For Asp.net Core apps, which one do we have to use? AddDbContext or AddDbContextPool? According to EF Core documentation, AddDbContextPool provides high performance but the default Asp.net Core project templates use AddDbContext.

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    Unless you have needs for high performance, you won't need AddDbContextPool. High-performance means 2000-5000 requests (per machine you are running your apps on) per second. 100 requests / min is no high performance and you are good with the defaults
    – Tseng
    Jan 25, 2018 at 14:32
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    @Tseng How about practically? - @Gabriel's answer mentions having to create new DbContext for parallel queries - will AddDbContextPool be simpler since it does this automatically? Any downsides?
    – Jeppe
    Aug 8, 2019 at 8:32
  • @Jeppe I'm a little late, but pooling won't help you at all with parallel queries. Whether you use pooling or not, you're still only given one DbContext per scope from dependency injection. Aug 19, 2020 at 9:51

1 Answer 1


The answer is here (under "DbContext pooling"): https://learn.microsoft.com/en-us/ef/core/what-is-new/ef-core-2.0#dbcontext-pooling

DbContext is not thread-safe. So you cannot reuse the same DbContext object for multiple queries at the same time (weird things happen). The usual solution for this has been to just create a new DbContext object each time you need one. That's what AddDbContext does.

However, there is nothing wrong with reusing a DbContext object after a previous query has already completed. That's what AddDbContextPool does. It keeps multiple DbContext objects alive and gives you an unused one rather than creating a new one each time.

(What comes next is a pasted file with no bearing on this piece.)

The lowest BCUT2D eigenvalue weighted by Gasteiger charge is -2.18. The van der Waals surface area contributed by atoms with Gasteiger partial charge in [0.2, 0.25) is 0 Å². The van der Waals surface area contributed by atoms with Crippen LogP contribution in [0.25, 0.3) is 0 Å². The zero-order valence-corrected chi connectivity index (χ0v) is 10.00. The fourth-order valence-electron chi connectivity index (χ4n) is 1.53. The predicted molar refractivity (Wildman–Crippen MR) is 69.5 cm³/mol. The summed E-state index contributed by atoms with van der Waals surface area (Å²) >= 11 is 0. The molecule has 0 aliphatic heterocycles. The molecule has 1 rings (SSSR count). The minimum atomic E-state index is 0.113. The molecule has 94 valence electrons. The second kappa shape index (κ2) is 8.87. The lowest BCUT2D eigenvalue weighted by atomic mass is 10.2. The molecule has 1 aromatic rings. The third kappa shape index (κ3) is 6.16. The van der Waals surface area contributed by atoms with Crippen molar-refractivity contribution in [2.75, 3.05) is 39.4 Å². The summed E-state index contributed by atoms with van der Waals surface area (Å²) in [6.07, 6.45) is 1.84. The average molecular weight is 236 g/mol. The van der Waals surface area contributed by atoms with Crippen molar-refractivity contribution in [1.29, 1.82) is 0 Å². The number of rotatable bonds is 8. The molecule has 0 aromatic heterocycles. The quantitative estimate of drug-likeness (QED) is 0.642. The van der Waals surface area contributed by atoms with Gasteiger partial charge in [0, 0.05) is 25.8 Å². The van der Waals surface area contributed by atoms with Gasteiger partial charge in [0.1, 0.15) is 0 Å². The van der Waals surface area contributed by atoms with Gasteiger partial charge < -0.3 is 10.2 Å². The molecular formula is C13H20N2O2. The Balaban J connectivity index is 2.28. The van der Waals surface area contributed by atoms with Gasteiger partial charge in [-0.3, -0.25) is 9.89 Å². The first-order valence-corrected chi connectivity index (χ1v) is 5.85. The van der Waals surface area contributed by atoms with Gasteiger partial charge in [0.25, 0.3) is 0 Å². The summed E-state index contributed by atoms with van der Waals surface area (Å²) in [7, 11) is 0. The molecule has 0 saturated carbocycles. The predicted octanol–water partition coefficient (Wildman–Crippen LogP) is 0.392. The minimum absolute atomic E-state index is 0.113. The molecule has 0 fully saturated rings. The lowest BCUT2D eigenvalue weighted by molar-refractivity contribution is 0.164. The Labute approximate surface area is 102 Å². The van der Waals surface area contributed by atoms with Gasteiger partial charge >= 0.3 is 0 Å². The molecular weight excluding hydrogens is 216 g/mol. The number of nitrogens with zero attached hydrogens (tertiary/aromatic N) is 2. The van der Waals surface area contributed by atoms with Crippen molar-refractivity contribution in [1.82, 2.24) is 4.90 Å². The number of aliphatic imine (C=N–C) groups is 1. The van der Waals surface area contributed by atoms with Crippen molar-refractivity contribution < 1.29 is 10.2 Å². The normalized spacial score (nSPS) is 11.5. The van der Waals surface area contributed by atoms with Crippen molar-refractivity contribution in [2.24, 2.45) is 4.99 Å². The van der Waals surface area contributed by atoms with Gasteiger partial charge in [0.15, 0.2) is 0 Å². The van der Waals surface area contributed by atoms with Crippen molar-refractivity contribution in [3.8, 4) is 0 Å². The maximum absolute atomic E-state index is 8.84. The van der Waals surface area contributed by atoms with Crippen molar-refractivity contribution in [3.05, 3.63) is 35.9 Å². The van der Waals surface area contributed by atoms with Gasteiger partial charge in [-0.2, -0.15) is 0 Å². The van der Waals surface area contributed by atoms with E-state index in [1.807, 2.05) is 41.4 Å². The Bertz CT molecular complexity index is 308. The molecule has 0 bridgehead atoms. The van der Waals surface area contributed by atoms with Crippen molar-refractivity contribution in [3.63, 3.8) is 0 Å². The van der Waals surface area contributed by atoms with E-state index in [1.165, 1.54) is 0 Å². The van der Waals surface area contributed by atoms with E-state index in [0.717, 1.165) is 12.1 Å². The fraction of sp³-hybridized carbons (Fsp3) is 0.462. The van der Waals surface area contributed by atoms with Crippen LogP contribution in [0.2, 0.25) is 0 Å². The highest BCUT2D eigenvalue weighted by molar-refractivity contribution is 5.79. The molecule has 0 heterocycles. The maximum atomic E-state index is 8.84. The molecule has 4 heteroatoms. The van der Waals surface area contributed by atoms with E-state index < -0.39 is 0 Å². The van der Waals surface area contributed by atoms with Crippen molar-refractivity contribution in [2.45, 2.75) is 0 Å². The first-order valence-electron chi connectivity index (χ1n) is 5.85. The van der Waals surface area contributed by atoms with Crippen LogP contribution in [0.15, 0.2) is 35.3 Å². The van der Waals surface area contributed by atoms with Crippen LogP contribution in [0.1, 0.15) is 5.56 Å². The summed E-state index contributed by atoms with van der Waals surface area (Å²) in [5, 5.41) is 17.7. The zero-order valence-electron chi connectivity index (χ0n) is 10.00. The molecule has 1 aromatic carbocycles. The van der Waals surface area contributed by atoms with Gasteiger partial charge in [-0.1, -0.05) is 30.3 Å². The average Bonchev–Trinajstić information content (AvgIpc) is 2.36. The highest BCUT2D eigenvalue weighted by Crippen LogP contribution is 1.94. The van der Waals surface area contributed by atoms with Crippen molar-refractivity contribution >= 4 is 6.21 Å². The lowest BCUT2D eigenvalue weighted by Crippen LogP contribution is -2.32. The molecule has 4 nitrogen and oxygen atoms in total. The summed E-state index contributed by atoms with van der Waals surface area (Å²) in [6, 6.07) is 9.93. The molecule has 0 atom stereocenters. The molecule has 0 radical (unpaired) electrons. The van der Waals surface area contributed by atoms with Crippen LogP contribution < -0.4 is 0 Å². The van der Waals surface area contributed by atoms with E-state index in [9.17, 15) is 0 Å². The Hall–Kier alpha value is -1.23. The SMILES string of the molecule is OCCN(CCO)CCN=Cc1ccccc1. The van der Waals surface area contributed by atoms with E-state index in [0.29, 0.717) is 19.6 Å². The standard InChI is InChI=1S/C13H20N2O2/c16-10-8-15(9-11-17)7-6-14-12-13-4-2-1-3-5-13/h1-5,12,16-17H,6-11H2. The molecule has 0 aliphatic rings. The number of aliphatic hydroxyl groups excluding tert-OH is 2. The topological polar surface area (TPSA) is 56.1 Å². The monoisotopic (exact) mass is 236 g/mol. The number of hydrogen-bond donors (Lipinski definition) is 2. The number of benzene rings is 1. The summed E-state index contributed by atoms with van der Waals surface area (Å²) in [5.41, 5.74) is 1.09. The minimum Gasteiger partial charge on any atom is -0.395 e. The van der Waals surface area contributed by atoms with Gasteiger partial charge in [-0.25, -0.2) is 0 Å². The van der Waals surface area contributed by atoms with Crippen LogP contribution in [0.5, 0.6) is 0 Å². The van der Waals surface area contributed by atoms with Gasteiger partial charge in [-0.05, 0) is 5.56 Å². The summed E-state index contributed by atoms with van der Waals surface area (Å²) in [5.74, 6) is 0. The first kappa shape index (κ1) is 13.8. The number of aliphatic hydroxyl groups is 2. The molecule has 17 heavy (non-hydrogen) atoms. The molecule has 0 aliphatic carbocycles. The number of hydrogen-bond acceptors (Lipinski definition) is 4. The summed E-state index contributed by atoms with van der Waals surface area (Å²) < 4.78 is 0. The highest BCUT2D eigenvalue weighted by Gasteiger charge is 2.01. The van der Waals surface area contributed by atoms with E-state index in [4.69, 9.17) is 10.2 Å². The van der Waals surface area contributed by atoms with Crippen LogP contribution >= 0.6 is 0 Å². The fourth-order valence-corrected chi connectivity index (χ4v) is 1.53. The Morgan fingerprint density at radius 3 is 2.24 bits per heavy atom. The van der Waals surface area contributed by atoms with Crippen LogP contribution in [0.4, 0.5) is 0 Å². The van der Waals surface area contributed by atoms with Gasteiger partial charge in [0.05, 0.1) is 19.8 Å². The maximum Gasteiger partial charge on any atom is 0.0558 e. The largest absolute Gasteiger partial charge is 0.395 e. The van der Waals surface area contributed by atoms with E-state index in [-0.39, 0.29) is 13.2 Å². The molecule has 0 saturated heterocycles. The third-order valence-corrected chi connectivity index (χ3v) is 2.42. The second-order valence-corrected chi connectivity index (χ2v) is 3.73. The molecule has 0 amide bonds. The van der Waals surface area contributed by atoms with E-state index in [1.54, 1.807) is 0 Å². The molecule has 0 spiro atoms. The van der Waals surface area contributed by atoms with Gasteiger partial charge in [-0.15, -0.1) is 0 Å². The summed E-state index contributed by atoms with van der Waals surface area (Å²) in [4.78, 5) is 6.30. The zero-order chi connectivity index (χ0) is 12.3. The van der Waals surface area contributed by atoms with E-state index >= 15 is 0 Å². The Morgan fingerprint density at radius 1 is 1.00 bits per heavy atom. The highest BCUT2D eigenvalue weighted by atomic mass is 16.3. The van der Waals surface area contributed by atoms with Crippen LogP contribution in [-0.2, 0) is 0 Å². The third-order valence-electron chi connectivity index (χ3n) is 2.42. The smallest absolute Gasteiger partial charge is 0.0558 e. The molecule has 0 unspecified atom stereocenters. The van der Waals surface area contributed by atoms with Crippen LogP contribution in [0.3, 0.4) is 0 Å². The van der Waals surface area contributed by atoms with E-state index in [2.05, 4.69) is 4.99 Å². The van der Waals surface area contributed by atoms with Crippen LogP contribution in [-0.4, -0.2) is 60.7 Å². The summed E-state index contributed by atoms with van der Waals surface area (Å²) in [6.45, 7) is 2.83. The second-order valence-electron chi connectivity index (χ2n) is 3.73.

Which one you use is up to you. Both will work. Pooling has some performance gains. However the documentation warns that if you use any private properties in your DbContext class that should not be shared between queries, then you should not use it. I imagine that's pretty rare though, so pooling should be appropriate in most cases.

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    But, and what about sql transations? if transations scope is per connection, in the pool of connection is could be affected?
    – Alexsandro
    Feb 7, 2019 at 17:52
  • The default transaction behavior is that it creates a transaction for each call to SaveChanges() and closes it automatically. So it only might be an issue if you create a transaction manually and don't close it off. Feb 7, 2019 at 19:17
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    Will returned DbContext keep their underlying connection alive whilst being pooled? I can't seem to find any clue in the docs. Apr 30, 2019 at 21:26
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    @djsoteric If you are handling the resetting of that property, then yes, you will be fine as long as you are resetting it properly when needed. Feb 18, 2020 at 17:53
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    Internals: When a DbContext is returned to the context pool, the state of the context is being reset by calling its IResettableService.ResetState() method. This method in turn calls the GetResettableServices() method and then calls IResettableService.ResetState() on the returned objects as well. One of those objects is the EF Core providers RelationalConnection derived object, because it implements IResettableService as well. The default implementation of ResetState() in RelationalConnection is to call its own Dispose() method, which in turn calls DbConnection.Dispose().
    – lauxjpn
    Apr 16, 2020 at 12:31

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